K E Y N O T E • S P E A K E R S
NASA Goddard Space Flight Center
“From a pig farm to the stars, my journey to NASA”
Dr. Margaret Dominguez has worked at NASA for over 12 years and during her stay there she has worked on the construction and measurements of different space telescopes, such as James Webb and Hubble. She is currently working on the Roman Space Telescope, which will seek to study galaxies and dark energy. On board the Roman telescope there is a slitless spectrometer, which plays an important role in this study. Dr. Dominguez has lead the testing efforts of the optical characteristics of different prototypes of the grism to demonstrate that the construction of the final flight grism is possible. She is currently building the flight version of the grism which will be launched into space in a few years. During this talk, Dr. Dominguez will talk about your journey to get to NASA and her role in the construction of the grism as part of the Roman Telescope.
Dr. Margaret Dominguez was born and raised in Mexico. She holds a B.S. in Physics from the Universidad de las Americas Puebla in Mexico. She also holds an M.S. and Ph.D. in Optical Sciences from the University of Arizona. Since 2009 she has been working as an Optical Engineer at NASA Goddard Space flight Center; where she is currently the test lead for the Grism component of the Roman Space Telescope, which will be launched in the mid-20s.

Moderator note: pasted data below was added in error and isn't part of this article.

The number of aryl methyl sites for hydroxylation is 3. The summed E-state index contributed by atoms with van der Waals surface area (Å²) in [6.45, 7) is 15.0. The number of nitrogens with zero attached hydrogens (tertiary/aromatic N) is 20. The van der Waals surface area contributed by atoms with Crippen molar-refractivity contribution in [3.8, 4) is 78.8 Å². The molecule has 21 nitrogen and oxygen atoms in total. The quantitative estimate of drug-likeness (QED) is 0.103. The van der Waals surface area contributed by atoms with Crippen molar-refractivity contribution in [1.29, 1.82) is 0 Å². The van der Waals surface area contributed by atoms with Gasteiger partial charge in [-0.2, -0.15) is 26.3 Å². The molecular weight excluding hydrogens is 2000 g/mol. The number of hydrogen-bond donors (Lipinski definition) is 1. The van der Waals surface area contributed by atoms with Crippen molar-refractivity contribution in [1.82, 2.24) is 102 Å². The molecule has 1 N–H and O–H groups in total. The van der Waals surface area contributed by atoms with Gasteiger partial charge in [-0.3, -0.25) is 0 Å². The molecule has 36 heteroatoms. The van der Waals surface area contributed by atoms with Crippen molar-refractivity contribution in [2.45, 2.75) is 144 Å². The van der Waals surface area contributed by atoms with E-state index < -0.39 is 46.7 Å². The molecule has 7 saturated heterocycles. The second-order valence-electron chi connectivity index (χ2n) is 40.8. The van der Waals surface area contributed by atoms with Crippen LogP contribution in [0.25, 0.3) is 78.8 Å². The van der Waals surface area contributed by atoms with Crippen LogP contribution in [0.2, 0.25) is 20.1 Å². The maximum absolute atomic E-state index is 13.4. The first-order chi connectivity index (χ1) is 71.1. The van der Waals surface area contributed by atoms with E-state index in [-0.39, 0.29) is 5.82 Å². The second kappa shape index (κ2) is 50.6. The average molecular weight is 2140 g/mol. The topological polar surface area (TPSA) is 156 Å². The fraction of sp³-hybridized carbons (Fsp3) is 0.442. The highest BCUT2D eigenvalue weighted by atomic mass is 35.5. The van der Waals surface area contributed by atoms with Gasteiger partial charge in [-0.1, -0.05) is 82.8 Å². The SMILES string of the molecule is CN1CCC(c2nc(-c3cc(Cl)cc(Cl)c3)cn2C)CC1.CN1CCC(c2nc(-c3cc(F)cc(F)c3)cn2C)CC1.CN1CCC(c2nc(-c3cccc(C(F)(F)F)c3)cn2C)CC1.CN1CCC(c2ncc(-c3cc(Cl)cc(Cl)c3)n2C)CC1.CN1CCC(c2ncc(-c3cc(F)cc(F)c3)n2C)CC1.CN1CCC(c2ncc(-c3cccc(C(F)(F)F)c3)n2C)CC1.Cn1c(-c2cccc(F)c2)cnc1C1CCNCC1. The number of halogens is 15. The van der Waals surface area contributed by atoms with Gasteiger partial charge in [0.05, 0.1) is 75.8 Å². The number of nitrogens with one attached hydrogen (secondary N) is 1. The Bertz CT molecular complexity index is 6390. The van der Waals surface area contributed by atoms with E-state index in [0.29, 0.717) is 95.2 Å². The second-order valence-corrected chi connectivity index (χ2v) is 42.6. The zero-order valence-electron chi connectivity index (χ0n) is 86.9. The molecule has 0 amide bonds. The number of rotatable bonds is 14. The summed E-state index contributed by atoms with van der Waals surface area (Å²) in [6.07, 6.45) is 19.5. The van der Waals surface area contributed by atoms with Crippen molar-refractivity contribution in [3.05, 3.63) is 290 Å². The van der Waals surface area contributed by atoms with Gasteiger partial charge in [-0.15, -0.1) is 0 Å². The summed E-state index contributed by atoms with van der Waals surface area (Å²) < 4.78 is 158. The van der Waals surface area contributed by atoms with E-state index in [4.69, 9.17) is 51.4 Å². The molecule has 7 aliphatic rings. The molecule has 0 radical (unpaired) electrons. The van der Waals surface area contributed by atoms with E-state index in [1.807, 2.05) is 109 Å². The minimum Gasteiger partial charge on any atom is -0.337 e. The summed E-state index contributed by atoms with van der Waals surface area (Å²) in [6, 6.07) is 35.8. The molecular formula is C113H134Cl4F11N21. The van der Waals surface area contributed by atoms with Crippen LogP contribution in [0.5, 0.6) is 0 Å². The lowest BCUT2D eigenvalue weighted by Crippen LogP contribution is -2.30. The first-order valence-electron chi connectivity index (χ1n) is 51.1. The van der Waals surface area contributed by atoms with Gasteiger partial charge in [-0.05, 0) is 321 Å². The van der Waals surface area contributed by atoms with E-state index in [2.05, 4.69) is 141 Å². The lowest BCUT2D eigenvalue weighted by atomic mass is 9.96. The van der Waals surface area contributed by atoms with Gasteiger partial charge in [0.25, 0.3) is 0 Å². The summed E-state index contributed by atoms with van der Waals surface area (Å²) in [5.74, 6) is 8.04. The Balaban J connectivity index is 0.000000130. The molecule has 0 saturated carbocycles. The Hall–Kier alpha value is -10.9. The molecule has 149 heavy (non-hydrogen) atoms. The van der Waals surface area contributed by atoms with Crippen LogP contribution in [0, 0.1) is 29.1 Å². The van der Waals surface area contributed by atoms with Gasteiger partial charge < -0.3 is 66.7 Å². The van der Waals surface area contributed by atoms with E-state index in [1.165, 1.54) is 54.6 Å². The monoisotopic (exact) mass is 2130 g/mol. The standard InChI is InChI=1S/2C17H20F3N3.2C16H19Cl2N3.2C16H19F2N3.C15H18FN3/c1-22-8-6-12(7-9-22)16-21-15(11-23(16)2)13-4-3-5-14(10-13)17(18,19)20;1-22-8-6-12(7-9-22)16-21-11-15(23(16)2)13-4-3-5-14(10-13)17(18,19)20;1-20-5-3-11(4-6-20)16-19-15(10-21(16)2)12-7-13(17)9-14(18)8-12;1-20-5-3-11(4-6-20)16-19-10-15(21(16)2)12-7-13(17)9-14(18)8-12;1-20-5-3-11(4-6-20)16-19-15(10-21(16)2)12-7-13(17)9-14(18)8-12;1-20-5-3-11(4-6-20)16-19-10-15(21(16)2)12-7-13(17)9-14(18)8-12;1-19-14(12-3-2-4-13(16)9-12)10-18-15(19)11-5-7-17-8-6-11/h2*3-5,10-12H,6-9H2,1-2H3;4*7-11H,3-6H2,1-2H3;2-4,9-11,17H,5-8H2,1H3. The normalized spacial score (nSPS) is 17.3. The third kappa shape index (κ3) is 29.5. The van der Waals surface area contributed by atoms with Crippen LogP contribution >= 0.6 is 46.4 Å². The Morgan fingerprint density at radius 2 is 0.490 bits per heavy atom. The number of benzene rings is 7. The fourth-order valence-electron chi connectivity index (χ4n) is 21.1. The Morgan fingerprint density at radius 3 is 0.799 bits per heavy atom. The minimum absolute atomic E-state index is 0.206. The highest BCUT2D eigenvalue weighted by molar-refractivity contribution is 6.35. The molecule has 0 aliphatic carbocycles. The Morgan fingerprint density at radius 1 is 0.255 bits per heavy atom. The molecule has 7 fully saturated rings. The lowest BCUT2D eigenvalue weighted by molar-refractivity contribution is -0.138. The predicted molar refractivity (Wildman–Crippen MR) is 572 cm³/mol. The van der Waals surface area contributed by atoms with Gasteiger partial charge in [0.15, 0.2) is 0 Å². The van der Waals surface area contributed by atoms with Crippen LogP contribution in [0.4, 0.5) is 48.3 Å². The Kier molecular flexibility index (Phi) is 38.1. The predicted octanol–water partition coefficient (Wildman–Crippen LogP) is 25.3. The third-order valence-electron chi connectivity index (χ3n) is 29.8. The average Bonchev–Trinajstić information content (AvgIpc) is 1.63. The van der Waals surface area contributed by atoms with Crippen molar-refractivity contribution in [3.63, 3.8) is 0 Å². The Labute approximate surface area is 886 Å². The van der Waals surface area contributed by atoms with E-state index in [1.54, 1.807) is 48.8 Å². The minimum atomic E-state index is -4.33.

Department of Chemical and Biomolecular Engineering, NYU Tandon School of Engineering, Brooklyn, NY 11201
Department of Chemistry, NYU, New York, NY 10003
Department of Biomaterials, NYU College of Dentistry, New York, NY 10010
Department of Radiology, NYU School of Medicine, New York, NY 10010
“STEM Pathway Towards Protein Biomaterials and Innovation—and the Lessons Learned“
Inspired by nature’s biopolymers, my lab engineer artificial protein materials with entirely new properties and function. We employ synthetic and chemical biology to construct our materials and endow them with stimuli-responsiveness. In particular, we have fabricated protein-derived nanomaterials: coiled-coil fibers, helix-elastin block polymers, and supercharged coiled-coil•lipid complexes (or lipoproteoplexes). We investigate the fundamental self-assembly and molecular recognition capabilities of these systems. More importantly, we are able to harness these structure as well as others to interface with small molecule therapeutics, genes, and cells. Along the way I will share with you my research path and lesson learned.
Jin Montclare is a Professor in the Chemical and Biomolecular Engineering (CBE) Department at NYU Tandon School of Engineering (NYU SoE) with appointments in Chemistry at NYU, Biomaterials at NYU College of Dentistry and Radiology at NYU School of Medicine. She is performing groundbreaking research in engineering proteins to mimic nature and, in some cases, work better than nature. She exploits nature’s biosynthetic machinery and evolutionary mechanisms to design new artificial proteins. Her lab focuses on two research areas: (1) developing protein biomaterials capable of self-assembling into supramolecular structures and (2) engineering functional proteins/enzymes for particular substrates with the aim of targeting human disorders, drug delivery and tissue regeneration. Dr. leads the multidisciplinary Convergence of Innovation and Entrepreneurship (CIE) Institute.